We have all been there before. It’s late in the day, or early in the morning, and you are the only one on the golf course. You can take your time and lay down a couple balls here and there, or even stop and fish for some lost balls in the creek. All without the hassle of having the group behind riding you.
This would seemingly be a normal day at The Preserve.
Hidden back along a 20-minute drive is maybe one of the best conditioned golf courses I have played. Is it because there just isn’t a whole lot of play, or maybe that’s just the standard they live up to? Either way, the facilities at The Preserve were impeccable.
After checking in upon our arrival, the pro made sure to let us know that we were on “Preserve time” now, and that we would be accommodated to tee off whenever we would like. We hit the range, and had the staff waiting on us hand and foot. Washing our clubs, getting our balls, and offering us waters. It truly felt like we were some sort of exclusive guests being hosted by the club president or someone special. Nonetheless, it made the experience more pleasurable. After all, we were still the only players on the grounds at 10:30 am on a sunny and 68-degree day.
The Preserve offers many different vistas from start to finish. As you stand on the first tee and look off in the distance, the terrain is heavily wooded with trees. It gives you the feeling you are playing in Tennessee or West Virginia. Other times you stand on the tee and it feels as if you are playing desert golf by what surrounds you. The course spans for miles and miles through the property, where you may run into all sorts of wildlife, and see a few houses sprinkled here and there.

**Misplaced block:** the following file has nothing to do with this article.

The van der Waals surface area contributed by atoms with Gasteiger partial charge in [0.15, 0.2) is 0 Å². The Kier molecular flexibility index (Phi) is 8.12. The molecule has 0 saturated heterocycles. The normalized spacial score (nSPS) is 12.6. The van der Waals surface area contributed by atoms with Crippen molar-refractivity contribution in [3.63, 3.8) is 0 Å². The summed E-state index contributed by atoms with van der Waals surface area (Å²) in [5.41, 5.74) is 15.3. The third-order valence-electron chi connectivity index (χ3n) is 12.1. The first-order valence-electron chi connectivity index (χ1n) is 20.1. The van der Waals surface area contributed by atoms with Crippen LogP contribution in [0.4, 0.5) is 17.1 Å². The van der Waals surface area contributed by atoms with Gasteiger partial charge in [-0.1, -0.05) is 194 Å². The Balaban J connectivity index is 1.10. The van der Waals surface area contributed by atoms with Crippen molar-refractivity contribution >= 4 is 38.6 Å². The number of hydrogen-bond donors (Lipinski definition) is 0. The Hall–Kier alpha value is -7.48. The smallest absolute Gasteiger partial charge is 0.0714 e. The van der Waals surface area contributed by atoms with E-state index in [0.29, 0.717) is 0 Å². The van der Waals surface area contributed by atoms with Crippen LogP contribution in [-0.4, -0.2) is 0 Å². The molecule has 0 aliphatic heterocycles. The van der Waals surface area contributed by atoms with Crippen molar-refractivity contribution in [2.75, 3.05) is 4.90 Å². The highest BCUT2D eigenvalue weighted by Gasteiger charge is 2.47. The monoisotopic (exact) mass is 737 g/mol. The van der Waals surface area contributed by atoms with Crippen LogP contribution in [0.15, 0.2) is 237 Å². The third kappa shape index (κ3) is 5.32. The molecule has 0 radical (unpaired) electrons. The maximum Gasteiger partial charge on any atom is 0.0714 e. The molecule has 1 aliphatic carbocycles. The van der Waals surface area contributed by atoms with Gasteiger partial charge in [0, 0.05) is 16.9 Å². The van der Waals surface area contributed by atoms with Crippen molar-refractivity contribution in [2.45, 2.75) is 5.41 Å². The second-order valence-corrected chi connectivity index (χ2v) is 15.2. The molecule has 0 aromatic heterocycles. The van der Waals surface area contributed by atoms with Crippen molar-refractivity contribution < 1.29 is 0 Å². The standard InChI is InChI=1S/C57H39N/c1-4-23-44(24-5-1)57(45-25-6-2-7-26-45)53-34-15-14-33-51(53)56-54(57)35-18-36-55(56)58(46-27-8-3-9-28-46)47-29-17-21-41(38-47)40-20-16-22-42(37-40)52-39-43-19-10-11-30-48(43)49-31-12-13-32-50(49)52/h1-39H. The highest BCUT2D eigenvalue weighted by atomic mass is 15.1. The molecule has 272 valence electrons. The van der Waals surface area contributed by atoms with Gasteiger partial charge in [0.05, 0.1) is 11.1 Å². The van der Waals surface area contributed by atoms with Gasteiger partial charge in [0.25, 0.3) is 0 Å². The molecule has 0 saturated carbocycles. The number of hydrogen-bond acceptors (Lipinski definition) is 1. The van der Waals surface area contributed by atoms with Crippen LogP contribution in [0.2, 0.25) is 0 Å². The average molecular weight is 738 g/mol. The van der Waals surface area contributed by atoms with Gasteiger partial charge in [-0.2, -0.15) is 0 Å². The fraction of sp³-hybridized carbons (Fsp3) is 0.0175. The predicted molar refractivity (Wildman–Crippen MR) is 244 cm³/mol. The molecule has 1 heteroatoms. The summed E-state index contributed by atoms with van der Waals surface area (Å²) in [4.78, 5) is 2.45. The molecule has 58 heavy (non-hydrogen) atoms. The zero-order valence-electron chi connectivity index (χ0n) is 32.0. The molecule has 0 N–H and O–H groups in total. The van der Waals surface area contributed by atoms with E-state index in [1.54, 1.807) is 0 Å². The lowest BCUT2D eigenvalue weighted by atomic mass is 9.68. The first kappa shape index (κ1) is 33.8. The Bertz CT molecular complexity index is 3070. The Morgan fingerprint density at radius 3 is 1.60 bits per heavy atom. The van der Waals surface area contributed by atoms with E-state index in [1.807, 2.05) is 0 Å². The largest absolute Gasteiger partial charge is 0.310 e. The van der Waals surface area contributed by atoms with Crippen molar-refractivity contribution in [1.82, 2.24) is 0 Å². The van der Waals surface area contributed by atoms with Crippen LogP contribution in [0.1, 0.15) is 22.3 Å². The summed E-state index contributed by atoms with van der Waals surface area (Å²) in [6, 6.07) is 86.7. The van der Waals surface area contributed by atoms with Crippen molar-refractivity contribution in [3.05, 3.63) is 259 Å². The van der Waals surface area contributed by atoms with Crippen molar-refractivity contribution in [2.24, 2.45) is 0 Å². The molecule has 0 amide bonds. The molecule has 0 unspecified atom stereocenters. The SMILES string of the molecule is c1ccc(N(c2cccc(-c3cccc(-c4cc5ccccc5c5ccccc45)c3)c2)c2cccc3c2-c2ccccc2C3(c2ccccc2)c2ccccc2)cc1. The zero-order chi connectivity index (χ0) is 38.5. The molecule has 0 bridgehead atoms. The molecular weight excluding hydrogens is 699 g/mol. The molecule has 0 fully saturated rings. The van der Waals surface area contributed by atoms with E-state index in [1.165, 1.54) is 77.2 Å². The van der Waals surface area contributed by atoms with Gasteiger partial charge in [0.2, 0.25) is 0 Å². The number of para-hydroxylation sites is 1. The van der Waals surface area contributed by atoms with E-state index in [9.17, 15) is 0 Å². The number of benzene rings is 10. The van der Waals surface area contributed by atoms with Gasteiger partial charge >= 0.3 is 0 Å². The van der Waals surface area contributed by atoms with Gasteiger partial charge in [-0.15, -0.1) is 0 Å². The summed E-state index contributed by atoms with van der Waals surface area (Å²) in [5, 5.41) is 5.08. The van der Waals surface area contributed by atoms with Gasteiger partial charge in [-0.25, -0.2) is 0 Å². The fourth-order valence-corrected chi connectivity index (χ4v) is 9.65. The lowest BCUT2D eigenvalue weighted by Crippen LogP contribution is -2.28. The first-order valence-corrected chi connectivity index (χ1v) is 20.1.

Although many people out there are not “fond” of a Fazio design, I personally do not bat an eye at it. I enjoy all designs alike, no matter who was behind the creation. I love playing golf, and I love playing different places. I think there is something to be said about someone who has the imagination to be able to go out to a blank piece of land and find something. I know all of us have sat there and day dreamed at some point in our lives about designing a course just how we want it, out of nothing. That’s how Fazio finds his designs a lot of times, as he is willing to move dirt to find the shape that fits his eye. All designers are different, and that’s what makes each golf course so unique. All the great artists had their own techniques, and the same goes for our golf architects. Each of them creating a masterpiece, just as an artist would with a brush. In their own way.
Fazio found something here, along the Saint Lucia Preserve. A course out in the middle of nowhere, and a course that offers true challenge and demand, from start to finish. As a course, The Preserve has its tricks, but rewards the player with large fairways and favorable greens. There is always somewhere to aim off the tee, and even if you cannot take one of the aggressive lines, you may be able to play some of the slopes in the fairway to gain a few extra yards. The greens are big, and offer a wide hitting target, but they also contain a lot of slope. Our caddie was very adamant about where to aim on approach shots for each green because of the slopes. Getting on the wrong side of some slope could make for a very interesting day on the greens. For someone who was seeing the course for the first time, I saw my fair share of 3-putts, as my playing partners did as well.
The Preserve was still one of the lushest pieces of property I have seen. You can tell that it is tediously cared for, and nothing is taken for granted. Some of the tee boxes barely had a divot to be found. It is a true experience at The Preserve all the way from the 20-minute drive up the mountain, to insideclubhouse, and last, to the fabulous golf course. One of the great first class experiences that I have been able to enjoy.
Opening tee shot. Hole 1
Hole 3 tee shot
Hole 6 Par 3
Hole 8 Par 5
Hole 16 Par 3
Hole 18 tee shot with the clubhouse lurking in the distance